What complicated matters was that this time the monsoon in the mountains where I live is nothing less than a Tennysonian (or is it Wordsworthian?) thundering cataract. The sky burst open about five days ago and has not been stitched back since. The drumming of rain on the roof is ceaseless, the trees are whited out by cloud and rain. Our road to the plains is blocked by landslides, the power collapses for half a day at a time.
Yesterday walking in the forested roads during a ten minute intermission in the rain, I heard a creak. I looked up as the creak turned into a groan and then leaped for cover: a green, many-branched oak was swaying dangerously on the slope a few metres above. I saw it dip, then tilt and then it came crashing down the hillside, flattening other trees in its path. It happened in slow motion, every stage in the sequence a separate one.
As if things were not bad enough, we woke this morning to the sound of someone airdropping a gunny bag full of stones onto our roof. It was dawn, we were still half asleep. We lunged for cover and the dogs went berserk barking. It took a few minutes to work out that the massive sound had been made by a langur who had jumped onto our tin roof from a deodar branch above. Langurs are human-sized monkeys and a leaping langur is like a six-foot tall man on the move. Elegant when airborne, all black and silver with curving tails that fly as they go from branch to branch, beautiful to admire at a distance. The rest of the langur’s tribe had gathered for breakfast at our mulberry tree, and as if to prove how quickly monkeys learn new tricks, each one of them left the tree with a mouthful of leaves and landed on our roof by turn, replicating the first one’s thundering impact. They ran down the length of the roof and on to a tree nearby. Then they repeated the whole thing. We could tell they were having fun.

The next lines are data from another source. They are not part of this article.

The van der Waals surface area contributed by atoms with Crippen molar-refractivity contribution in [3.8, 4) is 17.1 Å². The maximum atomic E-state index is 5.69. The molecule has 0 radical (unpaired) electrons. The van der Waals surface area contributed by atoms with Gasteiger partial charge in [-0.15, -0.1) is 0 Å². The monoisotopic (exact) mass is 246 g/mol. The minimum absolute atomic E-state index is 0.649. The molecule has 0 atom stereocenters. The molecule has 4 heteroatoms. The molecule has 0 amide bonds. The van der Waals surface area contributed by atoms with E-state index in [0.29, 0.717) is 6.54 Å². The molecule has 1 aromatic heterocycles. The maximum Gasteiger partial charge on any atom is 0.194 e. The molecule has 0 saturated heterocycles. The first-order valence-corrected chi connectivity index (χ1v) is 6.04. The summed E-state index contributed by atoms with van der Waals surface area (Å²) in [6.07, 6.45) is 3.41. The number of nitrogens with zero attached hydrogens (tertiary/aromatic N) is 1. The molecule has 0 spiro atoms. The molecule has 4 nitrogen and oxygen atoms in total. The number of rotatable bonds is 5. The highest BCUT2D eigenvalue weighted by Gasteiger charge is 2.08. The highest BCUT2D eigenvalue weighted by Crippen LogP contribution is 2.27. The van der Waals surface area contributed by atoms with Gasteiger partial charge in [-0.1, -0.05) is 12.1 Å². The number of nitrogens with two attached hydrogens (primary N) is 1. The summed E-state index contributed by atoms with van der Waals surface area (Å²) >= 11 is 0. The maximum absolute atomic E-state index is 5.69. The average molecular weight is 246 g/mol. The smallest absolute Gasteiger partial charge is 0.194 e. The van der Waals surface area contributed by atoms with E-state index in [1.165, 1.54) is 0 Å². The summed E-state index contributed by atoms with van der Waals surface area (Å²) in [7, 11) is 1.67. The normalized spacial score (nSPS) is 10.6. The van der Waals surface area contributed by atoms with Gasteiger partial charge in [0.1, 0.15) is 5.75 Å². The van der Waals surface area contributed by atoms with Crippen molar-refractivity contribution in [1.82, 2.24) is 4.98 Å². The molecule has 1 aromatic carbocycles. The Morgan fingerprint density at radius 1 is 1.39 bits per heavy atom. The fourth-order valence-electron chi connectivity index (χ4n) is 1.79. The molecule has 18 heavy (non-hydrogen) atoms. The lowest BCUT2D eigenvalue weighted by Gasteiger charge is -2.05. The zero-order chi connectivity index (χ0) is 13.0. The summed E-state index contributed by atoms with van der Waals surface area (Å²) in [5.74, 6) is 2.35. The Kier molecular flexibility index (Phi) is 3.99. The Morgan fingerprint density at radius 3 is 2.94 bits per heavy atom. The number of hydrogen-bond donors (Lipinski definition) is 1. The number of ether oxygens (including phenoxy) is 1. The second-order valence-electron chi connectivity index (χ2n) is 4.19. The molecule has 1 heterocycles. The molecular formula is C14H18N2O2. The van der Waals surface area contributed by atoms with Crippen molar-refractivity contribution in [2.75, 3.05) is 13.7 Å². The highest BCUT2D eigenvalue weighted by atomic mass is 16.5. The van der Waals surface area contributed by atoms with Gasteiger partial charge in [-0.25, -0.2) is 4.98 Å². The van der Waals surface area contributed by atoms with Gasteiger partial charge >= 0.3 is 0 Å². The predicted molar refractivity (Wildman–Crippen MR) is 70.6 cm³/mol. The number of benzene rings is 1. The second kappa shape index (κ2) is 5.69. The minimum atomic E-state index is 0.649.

A calming coffee later, I discovered that my laptop, left to charge on a desk in the back room we ambitiously call ‘The Study’, was wet. The plugs near the charger were spattered with water. The desk had pools of water on it. A bookshelf beside it was dripping, and my precious, hardbound old copy of The Valley of Flowers was soaked at the spine as were the five books on either side of it. When we spotted small drips a few days ago we had sealed them with M-seal, but the monkey business must have shifted the tin sheets on our roof, created new gaps and fresh, large cracks. These cannot be repaired until the rain stops. The rain shows no signs of stopping. All we can do is drape towels and plastic sheets and position tubs and bins where the drip is not a fine spray but a stream.
By some miracle, my loyal Macbook is soldiering on despite its soaking. I’ve decided this laptop is my workroom. It goes wherever I go and turns every bedroom, train, bus, café, hotel room, garden and hilltop into a study. I think I’ll just send the magazine a picture of my notebook and my laptop and title it My Workspace. They can crop out the plastic rainwater tubs if they want to.
All photographs © Anuradha Roy, 2016